- Sanjit Gill, General Manager, ICLP Dubai
Retail brands are trying to become more than just shops that we visit. Instead, they are becoming an ethos that we buy into, or a trusted friend that we can turn to for recommendations. As the options available to consumers increase and there is more choice than ever before, retailers need to work harder to secure the loyalty and devotion of their customers. Otherwise, they face being forced into a race to the bottom on low prices, or worse, becoming totally irrelevant.
Those that still retain a physical shop presence also need to concern themselves with how they can compete with slick online only retailers. The recent news that Amazon has bought Souq.com in one of the Arab world’s biggest ever technology deals has shown that retailers are now competing for customers with some of the biggest technology companies in the world, all of whom have more experience of interacting with their users online and manipulating and learning from vast quantities of data to improve the service they offer.
However, as we spend more and more online, interacting with customers can become more complicated for retailers. Particularly for those who still operate in both the online and offline space, there is a need to extend loyalty programmes to cover those who shop both online and offline. After all, many consumers are known to browse in store, but then buy online. Or perhaps they use online search functions and use click and collect for ease, but then end up buying additional products in-store.
Shopping behaviours are changing, making it vital that loyalty programmes today integrate seamlessly between the online and offline worlds. We no longer perceive a difference between the online and offline worlds, we just recognise the brand that we’re trying to communicate with.
In particular, millennial consumers are craving interaction with brands that transcends the online and offline divide. We recently surveyed shoppers around the world, and found that amongst millennials, 36% said that they wanted a more consistent customer service to be delivered across all channels. This seamless experience should also include the way that retailers are communicating with their shoppers. In our survey, we found that 77% of millennials said they would spend more with a retailer if they communicated with them better, for example by greeting them by name in-store. Of course, greeting someone by name online is relatively easy, but doing so when someone walks into your store is a more complicated proposition.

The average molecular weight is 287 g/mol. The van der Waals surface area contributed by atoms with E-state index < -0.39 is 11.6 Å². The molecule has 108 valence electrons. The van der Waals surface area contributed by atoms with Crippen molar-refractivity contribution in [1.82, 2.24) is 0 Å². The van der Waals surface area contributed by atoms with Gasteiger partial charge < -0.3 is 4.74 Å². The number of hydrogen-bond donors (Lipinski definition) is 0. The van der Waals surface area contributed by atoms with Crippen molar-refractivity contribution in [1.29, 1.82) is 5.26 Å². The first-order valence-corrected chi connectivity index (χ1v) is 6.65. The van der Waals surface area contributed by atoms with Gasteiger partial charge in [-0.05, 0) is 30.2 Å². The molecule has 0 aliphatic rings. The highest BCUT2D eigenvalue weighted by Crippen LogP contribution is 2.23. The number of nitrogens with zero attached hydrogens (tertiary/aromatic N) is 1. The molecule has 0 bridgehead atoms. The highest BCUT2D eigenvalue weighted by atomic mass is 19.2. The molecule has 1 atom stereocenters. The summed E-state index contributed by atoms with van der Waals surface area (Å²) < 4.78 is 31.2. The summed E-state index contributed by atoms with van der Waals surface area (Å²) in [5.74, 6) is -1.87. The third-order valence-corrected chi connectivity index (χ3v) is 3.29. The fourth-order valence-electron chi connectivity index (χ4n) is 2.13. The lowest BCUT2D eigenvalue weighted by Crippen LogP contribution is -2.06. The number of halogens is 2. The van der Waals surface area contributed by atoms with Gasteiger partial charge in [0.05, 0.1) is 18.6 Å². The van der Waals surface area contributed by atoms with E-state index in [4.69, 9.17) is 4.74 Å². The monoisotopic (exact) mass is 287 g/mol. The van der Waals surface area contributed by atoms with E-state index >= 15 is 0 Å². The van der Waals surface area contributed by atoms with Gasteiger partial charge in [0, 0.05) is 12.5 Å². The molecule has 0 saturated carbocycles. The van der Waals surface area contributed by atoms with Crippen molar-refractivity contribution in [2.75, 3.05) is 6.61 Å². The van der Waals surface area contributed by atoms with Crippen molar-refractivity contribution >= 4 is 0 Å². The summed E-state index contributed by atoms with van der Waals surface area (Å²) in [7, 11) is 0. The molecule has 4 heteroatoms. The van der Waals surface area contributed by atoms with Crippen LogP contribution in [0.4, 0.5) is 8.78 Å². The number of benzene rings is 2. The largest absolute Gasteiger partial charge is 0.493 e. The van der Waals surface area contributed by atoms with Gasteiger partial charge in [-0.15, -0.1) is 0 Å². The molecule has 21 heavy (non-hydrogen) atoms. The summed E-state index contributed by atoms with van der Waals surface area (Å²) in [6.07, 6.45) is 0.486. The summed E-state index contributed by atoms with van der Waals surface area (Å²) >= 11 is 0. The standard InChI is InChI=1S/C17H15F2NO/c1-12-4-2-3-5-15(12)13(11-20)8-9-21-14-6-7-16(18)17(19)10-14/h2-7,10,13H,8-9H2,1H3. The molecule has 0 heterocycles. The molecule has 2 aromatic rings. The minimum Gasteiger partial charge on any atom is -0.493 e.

That said, it’s not just communication that should properly cross the online-offline divide. Rewards are so important to any loyalty programme to help build devoted and lasting relationships with customers. ICLP’s survey found that 77% of shoppers feel that they don’t get anything in return for sharing their personal data, and 71% also said that they didn’t feel that they were rewarded enough.
Blurring the online and offline worlds is vital for creating more intimacy with your shoppers. We recently partnered with Professor Rogge from the University of Rochester to analyse the relationships that shoppers have with brands. Professor Rogge is one of the world’s leading academics in the field of relationships, and while he has previously investigated the relationships that we have with one another, we worked with him to see how the same models can be applied to how we feel about the retailers we shop with.
The best type of relationship, according to Sternberg’s model, is a devoted relationship, where there is intimacy, commitment and passion. By not plugging the gaps between the online and offline work, retailers are missing out on building intimacy with their customers, and a relationship without intimacy falls short of being truly devoted.
Retailers have a huge opportunity when it comes to the next generation of shoppers. While they expect much more from brands when it comes to blurring the online and offline worlds, they are ready to reward retailers who get this right. Brands today have no excuse not to get this right, with the amount of data that they now hold on their customers. Shoppers shouldn’t have to think about whether they’re loyal to a brand’s stores or to a brand’s website. It should all be one and the same.
Sanjit Gill is ICLP’s Dubai General Manager. His loyalty expertise spans Airlines, Retail, Financial, Telecommunications and Education, working with and leading client development of Qatar Airways, Saudi Arabian Airlines, DHL, Jumeirah Group, InterContinental Hotels Group, VISA, Barclays and OSN.